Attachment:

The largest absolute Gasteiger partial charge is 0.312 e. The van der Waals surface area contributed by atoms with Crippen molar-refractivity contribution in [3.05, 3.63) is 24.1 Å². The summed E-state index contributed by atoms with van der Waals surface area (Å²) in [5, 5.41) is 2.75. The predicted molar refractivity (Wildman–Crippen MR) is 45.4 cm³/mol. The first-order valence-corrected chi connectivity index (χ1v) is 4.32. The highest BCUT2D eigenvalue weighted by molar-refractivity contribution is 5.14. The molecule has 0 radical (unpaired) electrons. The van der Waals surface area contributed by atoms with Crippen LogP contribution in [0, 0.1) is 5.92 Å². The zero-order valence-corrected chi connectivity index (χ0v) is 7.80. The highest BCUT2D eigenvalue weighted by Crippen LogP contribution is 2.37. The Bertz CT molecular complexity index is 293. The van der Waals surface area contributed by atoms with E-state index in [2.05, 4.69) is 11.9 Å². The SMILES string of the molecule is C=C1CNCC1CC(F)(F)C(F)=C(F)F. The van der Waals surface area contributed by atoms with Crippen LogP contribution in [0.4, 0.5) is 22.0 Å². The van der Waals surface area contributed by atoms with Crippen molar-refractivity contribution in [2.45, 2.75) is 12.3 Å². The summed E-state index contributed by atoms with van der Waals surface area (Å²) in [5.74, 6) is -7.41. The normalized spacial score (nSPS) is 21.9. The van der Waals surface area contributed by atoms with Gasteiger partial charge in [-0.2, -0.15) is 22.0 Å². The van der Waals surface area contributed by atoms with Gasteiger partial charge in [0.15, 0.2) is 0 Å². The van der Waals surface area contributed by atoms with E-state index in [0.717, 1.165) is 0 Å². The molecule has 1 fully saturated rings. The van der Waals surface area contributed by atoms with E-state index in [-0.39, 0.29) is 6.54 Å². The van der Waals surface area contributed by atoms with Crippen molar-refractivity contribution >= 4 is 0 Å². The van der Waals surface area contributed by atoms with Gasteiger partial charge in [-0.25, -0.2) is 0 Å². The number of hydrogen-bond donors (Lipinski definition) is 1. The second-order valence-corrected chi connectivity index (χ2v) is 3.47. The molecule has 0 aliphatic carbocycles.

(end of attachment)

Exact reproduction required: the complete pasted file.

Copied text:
The largest absolute Gasteiger partial charge is 0.312 e. The van der Waals surface area contributed by atoms with Crippen molar-refractivity contribution in [3.05, 3.63) is 24.1 Å². The summed E-state index contributed by atoms with van der Waals surface area (Å²) in [5, 5.41) is 2.75. The predicted molar refractivity (Wildman–Crippen MR) is 45.4 cm³/mol. The first-order valence-corrected chi connectivity index (χ1v) is 4.32. The highest BCUT2D eigenvalue weighted by molar-refractivity contribution is 5.14. The molecule has 0 radical (unpaired) electrons. The van der Waals surface area contributed by atoms with Crippen LogP contribution in [0, 0.1) is 5.92 Å². The zero-order valence-corrected chi connectivity index (χ0v) is 7.80. The highest BCUT2D eigenvalue weighted by Crippen LogP contribution is 2.37. The Bertz CT molecular complexity index is 293. The van der Waals surface area contributed by atoms with E-state index in [2.05, 4.69) is 11.9 Å². The SMILES string of the molecule is C=C1CNCC1CC(F)(F)C(F)=C(F)F. The van der Waals surface area contributed by atoms with Crippen LogP contribution in [0.4, 0.5) is 22.0 Å². The van der Waals surface area contributed by atoms with Crippen molar-refractivity contribution in [2.45, 2.75) is 12.3 Å². The summed E-state index contributed by atoms with van der Waals surface area (Å²) in [5.74, 6) is -7.41. The normalized spacial score (nSPS) is 21.9. The van der Waals surface area contributed by atoms with Gasteiger partial charge in [-0.2, -0.15) is 22.0 Å². The van der Waals surface area contributed by atoms with Gasteiger partial charge in [0.15, 0.2) is 0 Å². The van der Waals surface area contributed by atoms with E-state index in [0.717, 1.165) is 0 Å². The molecule has 1 fully saturated rings. The van der Waals surface area contributed by atoms with E-state index in [-0.39, 0.29) is 6.54 Å². The van der Waals surface area contributed by atoms with Crippen molar-refractivity contribution >= 4 is 0 Å². The van der Waals surface area contributed by atoms with Gasteiger partial charge in [-0.25, -0.2) is 0 Å². The number of hydrogen-bond donors (Lipinski definition) is 1. The second-order valence-corrected chi connectivity index (χ2v) is 3.47. The molecule has 0 aliphatic carbocycles.